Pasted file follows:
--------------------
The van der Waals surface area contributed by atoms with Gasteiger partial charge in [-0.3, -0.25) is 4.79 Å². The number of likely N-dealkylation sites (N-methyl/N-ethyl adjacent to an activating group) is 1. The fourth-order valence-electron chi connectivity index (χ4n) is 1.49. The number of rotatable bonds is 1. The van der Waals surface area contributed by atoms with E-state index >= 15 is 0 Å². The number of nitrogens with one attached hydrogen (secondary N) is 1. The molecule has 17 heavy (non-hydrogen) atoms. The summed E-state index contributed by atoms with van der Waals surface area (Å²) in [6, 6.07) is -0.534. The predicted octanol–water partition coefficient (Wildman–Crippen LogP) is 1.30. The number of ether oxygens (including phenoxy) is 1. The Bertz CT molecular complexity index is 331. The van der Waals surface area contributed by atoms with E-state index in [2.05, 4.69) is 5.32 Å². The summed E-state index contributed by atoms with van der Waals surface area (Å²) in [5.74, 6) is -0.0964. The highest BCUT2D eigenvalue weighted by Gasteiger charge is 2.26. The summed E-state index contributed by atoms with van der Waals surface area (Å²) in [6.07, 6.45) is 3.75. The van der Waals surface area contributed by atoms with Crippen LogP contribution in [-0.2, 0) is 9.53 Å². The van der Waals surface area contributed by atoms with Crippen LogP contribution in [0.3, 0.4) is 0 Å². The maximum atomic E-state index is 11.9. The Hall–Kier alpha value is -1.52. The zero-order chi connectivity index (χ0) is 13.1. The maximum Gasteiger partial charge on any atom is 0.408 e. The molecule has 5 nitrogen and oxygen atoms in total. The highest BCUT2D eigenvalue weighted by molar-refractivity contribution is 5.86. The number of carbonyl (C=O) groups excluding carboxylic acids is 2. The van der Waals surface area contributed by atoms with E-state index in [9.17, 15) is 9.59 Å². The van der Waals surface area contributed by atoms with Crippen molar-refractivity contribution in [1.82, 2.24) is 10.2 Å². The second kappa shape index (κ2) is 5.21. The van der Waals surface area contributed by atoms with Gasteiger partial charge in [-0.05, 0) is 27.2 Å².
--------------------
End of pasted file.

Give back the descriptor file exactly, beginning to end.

The van der Waals surface area contributed by atoms with Gasteiger partial charge in [-0.3, -0.25) is 4.79 Å². The number of likely N-dealkylation sites (N-methyl/N-ethyl adjacent to an activating group) is 1. The fourth-order valence-electron chi connectivity index (χ4n) is 1.49. The number of rotatable bonds is 1. The van der Waals surface area contributed by atoms with E-state index >= 15 is 0 Å². The number of nitrogens with one attached hydrogen (secondary N) is 1. The molecule has 17 heavy (non-hydrogen) atoms. The summed E-state index contributed by atoms with van der Waals surface area (Å²) in [6, 6.07) is -0.534. The predicted octanol–water partition coefficient (Wildman–Crippen LogP) is 1.30. The number of ether oxygens (including phenoxy) is 1. The Bertz CT molecular complexity index is 331. The van der Waals surface area contributed by atoms with E-state index in [2.05, 4.69) is 5.32 Å². The summed E-state index contributed by atoms with van der Waals surface area (Å²) in [5.74, 6) is -0.0964. The highest BCUT2D eigenvalue weighted by Gasteiger charge is 2.26. The summed E-state index contributed by atoms with van der Waals surface area (Å²) in [6.07, 6.45) is 3.75. The van der Waals surface area contributed by atoms with Crippen LogP contribution in [-0.2, 0) is 9.53 Å². The van der Waals surface area contributed by atoms with Crippen LogP contribution in [0.3, 0.4) is 0 Å². The maximum atomic E-state index is 11.9. The Hall–Kier alpha value is -1.52. The zero-order chi connectivity index (χ0) is 13.1. The maximum Gasteiger partial charge on any atom is 0.408 e. The molecule has 5 nitrogen and oxygen atoms in total. The highest BCUT2D eigenvalue weighted by molar-refractivity contribution is 5.86. The number of carbonyl (C=O) groups excluding carboxylic acids is 2. The van der Waals surface area contributed by atoms with E-state index in [9.17, 15) is 9.59 Å². The van der Waals surface area contributed by atoms with Crippen molar-refractivity contribution in [1.82, 2.24) is 10.2 Å². The second kappa shape index (κ2) is 5.21. The van der Waals surface area contributed by atoms with Gasteiger partial charge in [-0.05, 0) is 27.2 Å².